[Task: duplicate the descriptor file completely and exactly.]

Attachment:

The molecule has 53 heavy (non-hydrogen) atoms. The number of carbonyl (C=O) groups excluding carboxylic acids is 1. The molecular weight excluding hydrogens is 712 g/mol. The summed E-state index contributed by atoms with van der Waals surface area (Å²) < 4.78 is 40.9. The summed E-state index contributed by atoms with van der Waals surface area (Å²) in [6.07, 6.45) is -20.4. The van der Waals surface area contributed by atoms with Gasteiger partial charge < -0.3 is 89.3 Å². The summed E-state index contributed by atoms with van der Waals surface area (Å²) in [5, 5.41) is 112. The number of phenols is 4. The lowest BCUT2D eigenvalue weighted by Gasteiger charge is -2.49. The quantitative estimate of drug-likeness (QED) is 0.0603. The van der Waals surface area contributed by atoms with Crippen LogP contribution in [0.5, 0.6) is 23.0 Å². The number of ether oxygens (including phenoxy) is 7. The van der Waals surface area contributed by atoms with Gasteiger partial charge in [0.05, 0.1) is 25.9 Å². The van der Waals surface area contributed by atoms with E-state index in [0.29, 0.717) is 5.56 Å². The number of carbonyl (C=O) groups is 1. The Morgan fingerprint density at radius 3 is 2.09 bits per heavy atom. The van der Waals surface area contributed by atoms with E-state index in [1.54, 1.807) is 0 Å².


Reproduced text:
The molecule has 53 heavy (non-hydrogen) atoms. The number of carbonyl (C=O) groups excluding carboxylic acids is 1. The molecular weight excluding hydrogens is 712 g/mol. The summed E-state index contributed by atoms with van der Waals surface area (Å²) < 4.78 is 40.9. The summed E-state index contributed by atoms with van der Waals surface area (Å²) in [6.07, 6.45) is -20.4. The van der Waals surface area contributed by atoms with Gasteiger partial charge < -0.3 is 89.3 Å². The summed E-state index contributed by atoms with van der Waals surface area (Å²) in [5, 5.41) is 112. The number of phenols is 4. The lowest BCUT2D eigenvalue weighted by Gasteiger charge is -2.49. The quantitative estimate of drug-likeness (QED) is 0.0603. The van der Waals surface area contributed by atoms with Crippen LogP contribution in [0.5, 0.6) is 23.0 Å². The number of ether oxygens (including phenoxy) is 7. The van der Waals surface area contributed by atoms with Gasteiger partial charge in [0.05, 0.1) is 25.9 Å². The van der Waals surface area contributed by atoms with E-state index in [0.29, 0.717) is 5.56 Å². The number of carbonyl (C=O) groups is 1. The Morgan fingerprint density at radius 3 is 2.09 bits per heavy atom. The van der Waals surface area contributed by atoms with E-state index in [1.54, 1.807) is 0 Å².